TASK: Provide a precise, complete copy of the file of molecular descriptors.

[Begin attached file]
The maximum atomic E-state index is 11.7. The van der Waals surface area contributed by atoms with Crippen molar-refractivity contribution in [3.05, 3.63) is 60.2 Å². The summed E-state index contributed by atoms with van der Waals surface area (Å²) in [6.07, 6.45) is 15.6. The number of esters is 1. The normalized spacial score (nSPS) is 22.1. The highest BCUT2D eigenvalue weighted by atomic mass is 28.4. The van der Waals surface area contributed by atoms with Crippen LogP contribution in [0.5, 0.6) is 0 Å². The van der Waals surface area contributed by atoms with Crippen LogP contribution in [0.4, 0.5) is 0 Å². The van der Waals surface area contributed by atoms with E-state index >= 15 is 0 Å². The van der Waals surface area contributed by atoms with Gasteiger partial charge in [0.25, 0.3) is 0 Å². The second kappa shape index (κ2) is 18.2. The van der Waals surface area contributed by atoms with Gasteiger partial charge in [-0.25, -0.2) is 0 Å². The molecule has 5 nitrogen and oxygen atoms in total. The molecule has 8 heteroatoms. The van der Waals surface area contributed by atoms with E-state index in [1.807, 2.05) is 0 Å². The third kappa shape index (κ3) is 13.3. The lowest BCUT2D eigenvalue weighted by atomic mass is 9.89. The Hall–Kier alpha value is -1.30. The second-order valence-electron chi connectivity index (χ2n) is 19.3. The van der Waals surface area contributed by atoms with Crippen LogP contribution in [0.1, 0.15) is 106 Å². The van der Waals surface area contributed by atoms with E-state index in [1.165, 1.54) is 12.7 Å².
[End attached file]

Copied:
The maximum atomic E-state index is 11.7. The van der Waals surface area contributed by atoms with Crippen molar-refractivity contribution in [3.05, 3.63) is 60.2 Å². The summed E-state index contributed by atoms with van der Waals surface area (Å²) in [6.07, 6.45) is 15.6. The number of esters is 1. The normalized spacial score (nSPS) is 22.1. The highest BCUT2D eigenvalue weighted by atomic mass is 28.4. The van der Waals surface area contributed by atoms with Crippen LogP contribution in [0.5, 0.6) is 0 Å². The van der Waals surface area contributed by atoms with Crippen LogP contribution in [0.4, 0.5) is 0 Å². The van der Waals surface area contributed by atoms with E-state index >= 15 is 0 Å². The van der Waals surface area contributed by atoms with Gasteiger partial charge in [0.25, 0.3) is 0 Å². The second kappa shape index (κ2) is 18.2. The van der Waals surface area contributed by atoms with Gasteiger partial charge in [-0.25, -0.2) is 0 Å². The molecule has 5 nitrogen and oxygen atoms in total. The molecule has 8 heteroatoms. The van der Waals surface area contributed by atoms with E-state index in [1.807, 2.05) is 0 Å². The third kappa shape index (κ3) is 13.3. The lowest BCUT2D eigenvalue weighted by atomic mass is 9.89. The Hall–Kier alpha value is -1.30. The second-order valence-electron chi connectivity index (χ2n) is 19.3. The van der Waals surface area contributed by atoms with Crippen LogP contribution in [0.1, 0.15) is 106 Å². The van der Waals surface area contributed by atoms with E-state index in [1.165, 1.54) is 12.7 Å².